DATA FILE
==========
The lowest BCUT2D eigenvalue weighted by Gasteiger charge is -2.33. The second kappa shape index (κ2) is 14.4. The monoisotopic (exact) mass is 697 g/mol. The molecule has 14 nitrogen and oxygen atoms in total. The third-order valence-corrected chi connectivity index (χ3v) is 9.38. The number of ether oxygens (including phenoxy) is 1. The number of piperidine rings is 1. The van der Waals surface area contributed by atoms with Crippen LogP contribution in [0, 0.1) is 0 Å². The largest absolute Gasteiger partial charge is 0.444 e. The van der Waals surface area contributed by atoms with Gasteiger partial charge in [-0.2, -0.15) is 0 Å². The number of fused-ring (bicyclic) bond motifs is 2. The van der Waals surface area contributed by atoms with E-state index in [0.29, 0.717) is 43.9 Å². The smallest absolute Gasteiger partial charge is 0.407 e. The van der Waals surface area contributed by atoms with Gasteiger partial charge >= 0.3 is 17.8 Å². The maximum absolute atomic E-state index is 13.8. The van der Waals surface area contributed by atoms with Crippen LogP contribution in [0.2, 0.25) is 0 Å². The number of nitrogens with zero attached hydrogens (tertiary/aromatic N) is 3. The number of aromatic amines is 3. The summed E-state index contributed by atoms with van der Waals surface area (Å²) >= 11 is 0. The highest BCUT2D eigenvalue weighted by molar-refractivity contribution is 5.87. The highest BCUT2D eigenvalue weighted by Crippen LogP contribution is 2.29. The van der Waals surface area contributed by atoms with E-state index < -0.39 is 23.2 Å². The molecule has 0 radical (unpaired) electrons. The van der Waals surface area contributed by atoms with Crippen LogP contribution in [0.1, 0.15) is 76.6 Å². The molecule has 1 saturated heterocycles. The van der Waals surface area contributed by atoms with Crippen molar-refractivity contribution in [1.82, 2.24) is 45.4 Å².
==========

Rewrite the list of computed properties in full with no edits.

The lowest BCUT2D eigenvalue weighted by Gasteiger charge is -2.33. The second kappa shape index (κ2) is 14.4. The monoisotopic (exact) mass is 697 g/mol. The molecule has 14 nitrogen and oxygen atoms in total. The third-order valence-corrected chi connectivity index (χ3v) is 9.38. The number of ether oxygens (including phenoxy) is 1. The number of piperidine rings is 1. The van der Waals surface area contributed by atoms with Crippen LogP contribution in [0, 0.1) is 0 Å². The largest absolute Gasteiger partial charge is 0.444 e. The van der Waals surface area contributed by atoms with Gasteiger partial charge in [-0.2, -0.15) is 0 Å². The number of fused-ring (bicyclic) bond motifs is 2. The van der Waals surface area contributed by atoms with E-state index in [0.29, 0.717) is 43.9 Å². The smallest absolute Gasteiger partial charge is 0.407 e. The van der Waals surface area contributed by atoms with Gasteiger partial charge >= 0.3 is 17.8 Å². The maximum absolute atomic E-state index is 13.8. The van der Waals surface area contributed by atoms with Crippen LogP contribution in [0.2, 0.25) is 0 Å². The number of nitrogens with zero attached hydrogens (tertiary/aromatic N) is 3. The number of aromatic amines is 3. The summed E-state index contributed by atoms with van der Waals surface area (Å²) >= 11 is 0. The highest BCUT2D eigenvalue weighted by molar-refractivity contribution is 5.87. The highest BCUT2D eigenvalue weighted by Crippen LogP contribution is 2.29. The van der Waals surface area contributed by atoms with E-state index < -0.39 is 23.2 Å². The molecule has 0 radical (unpaired) electrons. The van der Waals surface area contributed by atoms with Crippen LogP contribution in [0.1, 0.15) is 76.6 Å². The molecule has 1 saturated heterocycles. The van der Waals surface area contributed by atoms with Crippen molar-refractivity contribution in [1.82, 2.24) is 45.4 Å².